Rob Thomas used his ability to see in the dark to guide Clarko Santana as they scrambled down a tight cave passageway. They’d encountered goblins (killed by the party), negotiated with some trolls (wounded and then recruited by the party), and found a sinkhole filled with human prisoners (status uncertain). They’d been traveling for years pursuing Clarko Santana’s dream of fame. On the cusp of greatness, the two banded together with a motley crew of adventurers to accomplish their mission. The tunnel became a cave, a goblin king was killed, and the refugees were saved. It was a hot one.
I, of course, was Rob Thomas. Santana was played by former Paste-r Rollin Bishop. Our life-long connection was forged in the moment, a synthetic creation of Rollin’s naming practice and my eternal desire to make jokes about Matchbox Twenty. It was organic and off-the-cuff, and although we were playing through a small section of content from the new Storm King’s Thunder adventure, we were able to put our very particular mark on this play session composed of random journalists who hadn’t met before that day.
My grandfather used to take me to car shows when I was a kid. I know that there are huge shows where people bring their classic cars and where companies show off their newest speculative offerings, but these events were not those. They were small-town car shows where enthusiasts brought their Camaros from the mid-1980s so that they could park them across from each other and holler over the sound of competitive revving. There was always a cake walk at the end.
What I remember about those events was the dedication of the organizers and participants. These were people who spent all of their time thinking about and working on cars. They just wanted to get together to share that. They wanted to work and think together because that made it so much better. They wanted to build something.
Spending time in the Dungeons & Dragons offices gave me whiplash deja vu back to those events. I wandered around the sometimes-dimmed offices, weaving between statues and cubicles, and I tried to get a handle on the game now and in the future. I saw parts of Volo’s Guide to Monsters. I looked at a wall of concepts, characters and art from Storm King. I saw a very neat and gigantic digital representation of Tiamat. It was a comprehensive experience that I can only describe as totalizing. It was like dunking your head in cold water or listening to AC/DC’s greatest hits pumped from a giant speaker system that someone’s cousin brought to a backyard party. It’s all immersion all the time.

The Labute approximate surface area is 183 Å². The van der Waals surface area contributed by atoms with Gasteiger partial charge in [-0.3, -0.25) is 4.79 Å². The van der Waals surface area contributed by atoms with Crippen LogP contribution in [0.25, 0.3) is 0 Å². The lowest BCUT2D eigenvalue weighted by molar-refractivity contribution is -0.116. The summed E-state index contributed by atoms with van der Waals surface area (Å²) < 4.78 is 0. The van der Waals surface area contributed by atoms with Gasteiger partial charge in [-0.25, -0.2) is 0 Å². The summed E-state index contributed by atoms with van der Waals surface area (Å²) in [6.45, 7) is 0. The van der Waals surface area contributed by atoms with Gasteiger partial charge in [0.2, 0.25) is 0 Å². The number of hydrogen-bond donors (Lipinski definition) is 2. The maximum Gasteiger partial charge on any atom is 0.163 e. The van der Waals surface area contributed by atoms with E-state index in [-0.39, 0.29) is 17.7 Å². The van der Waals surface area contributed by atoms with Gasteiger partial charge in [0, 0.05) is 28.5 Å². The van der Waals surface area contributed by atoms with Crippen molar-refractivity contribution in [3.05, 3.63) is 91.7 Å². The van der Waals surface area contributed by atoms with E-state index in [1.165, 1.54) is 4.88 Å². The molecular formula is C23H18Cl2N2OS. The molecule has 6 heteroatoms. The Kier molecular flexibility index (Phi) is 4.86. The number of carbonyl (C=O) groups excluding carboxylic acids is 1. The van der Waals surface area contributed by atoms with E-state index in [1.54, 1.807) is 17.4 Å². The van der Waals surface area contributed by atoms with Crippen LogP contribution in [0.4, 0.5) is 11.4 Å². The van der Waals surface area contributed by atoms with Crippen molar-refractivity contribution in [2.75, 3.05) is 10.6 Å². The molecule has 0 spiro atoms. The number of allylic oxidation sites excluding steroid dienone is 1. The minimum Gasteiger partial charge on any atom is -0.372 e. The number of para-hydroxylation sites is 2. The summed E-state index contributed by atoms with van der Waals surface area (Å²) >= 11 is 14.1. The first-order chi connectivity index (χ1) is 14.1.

That’s not the car show feeling, though. That’s just crafting an experience, and I enjoyed that wandering tour for the beautiful creation that it was.
The true dedication from the Dungeons & Dragons team, that car show feel of enthusiasts coming together to work on whatever they want, was present across the aisle from the 3D model of Tiamat. I couldn’t help staring over the shoulder of an artist doing something else entirely. He was working on some small part of a model, and he kept tabbing back to a Google search of the word phrase “moon planet.” I wanted to laugh (I mean, say it out loud to yourself), but I watched him tab back and forth between his modeling program and the Google image search. He’d tweak it. He’d look at images of moons. He’d tweak. He’d view the moons. Back and forth. He wasn’t finished when we left.
I found that little movement inspirational. This was the kind of care you’d find from someone replacing a spark plug. It was fine, detailed work that he thought was worth getting right, and this was an intensive moment of trying to dial in the texture or “moon feel” that he needed to get.
Later that day Richard Whitters told me that Dungeons & Dragons is a “fiddler’s game.” He meant that it was a game for people who want to create. For Whitters, that was doing something like redesigning the classic D&D demonic lords for a new audience in Out Of The Abyss. It was about dialing it in and getting things right. Making sure that the demonic lord Jubilex “feels” right is about intensive thinking, and when Whitters told me that I thought back to that moon planet artist. He was fiddling, or dialing the specifics in, the same way that the rest of the team working on larger story, art or marketing concepts were.